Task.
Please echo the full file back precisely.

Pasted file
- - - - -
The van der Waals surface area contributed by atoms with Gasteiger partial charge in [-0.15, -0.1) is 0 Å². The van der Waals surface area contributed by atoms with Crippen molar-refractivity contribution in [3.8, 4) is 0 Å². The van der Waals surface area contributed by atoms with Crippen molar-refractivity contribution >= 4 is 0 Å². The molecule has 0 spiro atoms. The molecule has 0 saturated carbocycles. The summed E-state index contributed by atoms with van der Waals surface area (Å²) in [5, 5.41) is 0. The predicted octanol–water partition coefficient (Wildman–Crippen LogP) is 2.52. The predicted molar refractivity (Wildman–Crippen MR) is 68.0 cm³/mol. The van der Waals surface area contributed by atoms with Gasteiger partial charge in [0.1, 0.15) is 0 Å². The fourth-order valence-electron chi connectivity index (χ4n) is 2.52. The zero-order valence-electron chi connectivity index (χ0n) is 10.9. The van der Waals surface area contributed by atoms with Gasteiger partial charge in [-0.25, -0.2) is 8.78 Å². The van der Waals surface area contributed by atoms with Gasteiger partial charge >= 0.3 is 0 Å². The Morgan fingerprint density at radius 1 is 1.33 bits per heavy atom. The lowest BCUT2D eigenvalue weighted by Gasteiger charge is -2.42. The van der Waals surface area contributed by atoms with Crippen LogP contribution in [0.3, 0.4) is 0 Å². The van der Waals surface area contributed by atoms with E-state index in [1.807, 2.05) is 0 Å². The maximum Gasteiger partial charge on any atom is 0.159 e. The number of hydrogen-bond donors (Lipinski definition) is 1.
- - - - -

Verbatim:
The van der Waals surface area contributed by atoms with Gasteiger partial charge in [-0.15, -0.1) is 0 Å². The van der Waals surface area contributed by atoms with Crippen molar-refractivity contribution in [3.8, 4) is 0 Å². The van der Waals surface area contributed by atoms with Crippen molar-refractivity contribution >= 4 is 0 Å². The molecule has 0 spiro atoms. The molecule has 0 saturated carbocycles. The summed E-state index contributed by atoms with van der Waals surface area (Å²) in [5, 5.41) is 0. The predicted octanol–water partition coefficient (Wildman–Crippen LogP) is 2.52. The predicted molar refractivity (Wildman–Crippen MR) is 68.0 cm³/mol. The van der Waals surface area contributed by atoms with Gasteiger partial charge in [0.1, 0.15) is 0 Å². The fourth-order valence-electron chi connectivity index (χ4n) is 2.52. The zero-order valence-electron chi connectivity index (χ0n) is 10.9. The van der Waals surface area contributed by atoms with Gasteiger partial charge in [-0.25, -0.2) is 8.78 Å². The van der Waals surface area contributed by atoms with Gasteiger partial charge >= 0.3 is 0 Å². The Morgan fingerprint density at radius 1 is 1.33 bits per heavy atom. The lowest BCUT2D eigenvalue weighted by Gasteiger charge is -2.42. The van der Waals surface area contributed by atoms with Crippen LogP contribution in [0.3, 0.4) is 0 Å². The van der Waals surface area contributed by atoms with E-state index in [1.807, 2.05) is 0 Å². The maximum Gasteiger partial charge on any atom is 0.159 e. The number of hydrogen-bond donors (Lipinski definition) is 1.